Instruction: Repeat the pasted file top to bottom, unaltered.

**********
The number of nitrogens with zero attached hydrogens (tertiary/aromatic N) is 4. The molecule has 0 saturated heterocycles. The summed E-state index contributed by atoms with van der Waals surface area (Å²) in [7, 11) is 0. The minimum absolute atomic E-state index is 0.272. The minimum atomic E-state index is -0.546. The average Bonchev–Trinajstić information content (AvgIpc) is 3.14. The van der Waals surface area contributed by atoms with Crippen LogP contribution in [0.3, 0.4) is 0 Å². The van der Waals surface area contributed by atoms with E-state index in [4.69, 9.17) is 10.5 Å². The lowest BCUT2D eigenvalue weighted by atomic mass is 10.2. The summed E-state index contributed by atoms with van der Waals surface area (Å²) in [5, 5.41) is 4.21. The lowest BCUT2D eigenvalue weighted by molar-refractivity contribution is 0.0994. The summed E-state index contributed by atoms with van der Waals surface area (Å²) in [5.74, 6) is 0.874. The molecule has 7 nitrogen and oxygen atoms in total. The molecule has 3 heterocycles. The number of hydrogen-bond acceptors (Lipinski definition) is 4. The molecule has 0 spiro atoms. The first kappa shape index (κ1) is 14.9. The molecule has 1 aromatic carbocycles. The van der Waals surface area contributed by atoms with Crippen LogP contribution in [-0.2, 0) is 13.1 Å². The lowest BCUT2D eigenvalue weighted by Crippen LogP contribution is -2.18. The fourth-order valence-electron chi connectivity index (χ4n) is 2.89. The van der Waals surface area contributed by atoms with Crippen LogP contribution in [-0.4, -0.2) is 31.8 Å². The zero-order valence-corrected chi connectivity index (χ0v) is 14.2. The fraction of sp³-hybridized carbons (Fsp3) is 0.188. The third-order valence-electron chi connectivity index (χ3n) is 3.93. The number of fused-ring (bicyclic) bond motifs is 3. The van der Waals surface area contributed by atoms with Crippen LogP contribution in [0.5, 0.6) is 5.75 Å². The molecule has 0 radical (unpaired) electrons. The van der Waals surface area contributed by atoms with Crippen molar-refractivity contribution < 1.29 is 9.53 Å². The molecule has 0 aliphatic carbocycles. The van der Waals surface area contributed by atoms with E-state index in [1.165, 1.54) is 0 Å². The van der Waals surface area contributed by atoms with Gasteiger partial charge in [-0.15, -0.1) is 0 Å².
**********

The number of nitrogens with zero attached hydrogens (tertiary/aromatic N) is 4. The molecule has 0 saturated heterocycles. The summed E-state index contributed by atoms with van der Waals surface area (Å²) in [7, 11) is 0. The minimum absolute atomic E-state index is 0.272. The minimum atomic E-state index is -0.546. The average Bonchev–Trinajstić information content (AvgIpc) is 3.14. The van der Waals surface area contributed by atoms with Crippen LogP contribution in [0.3, 0.4) is 0 Å². The van der Waals surface area contributed by atoms with E-state index in [4.69, 9.17) is 10.5 Å². The lowest BCUT2D eigenvalue weighted by atomic mass is 10.2. The summed E-state index contributed by atoms with van der Waals surface area (Å²) in [5, 5.41) is 4.21. The lowest BCUT2D eigenvalue weighted by molar-refractivity contribution is 0.0994. The summed E-state index contributed by atoms with van der Waals surface area (Å²) in [5.74, 6) is 0.874. The molecule has 7 nitrogen and oxygen atoms in total. The molecule has 3 heterocycles. The number of hydrogen-bond acceptors (Lipinski definition) is 4. The molecule has 0 spiro atoms. The first kappa shape index (κ1) is 14.9. The molecule has 1 aromatic carbocycles. The van der Waals surface area contributed by atoms with Crippen LogP contribution in [-0.2, 0) is 13.1 Å². The lowest BCUT2D eigenvalue weighted by Crippen LogP contribution is -2.18. The fourth-order valence-electron chi connectivity index (χ4n) is 2.89. The van der Waals surface area contributed by atoms with Crippen LogP contribution in [-0.4, -0.2) is 31.8 Å². The zero-order valence-corrected chi connectivity index (χ0v) is 14.2. The fraction of sp³-hybridized carbons (Fsp3) is 0.188. The third-order valence-electron chi connectivity index (χ3n) is 3.93. The number of fused-ring (bicyclic) bond motifs is 3. The van der Waals surface area contributed by atoms with Crippen LogP contribution in [0.5, 0.6) is 5.75 Å². The molecule has 0 radical (unpaired) electrons. The van der Waals surface area contributed by atoms with Crippen molar-refractivity contribution < 1.29 is 9.53 Å². The molecule has 0 aliphatic carbocycles. The van der Waals surface area contributed by atoms with E-state index in [1.165, 1.54) is 0 Å². The van der Waals surface area contributed by atoms with Gasteiger partial charge in [-0.15, -0.1) is 0 Å².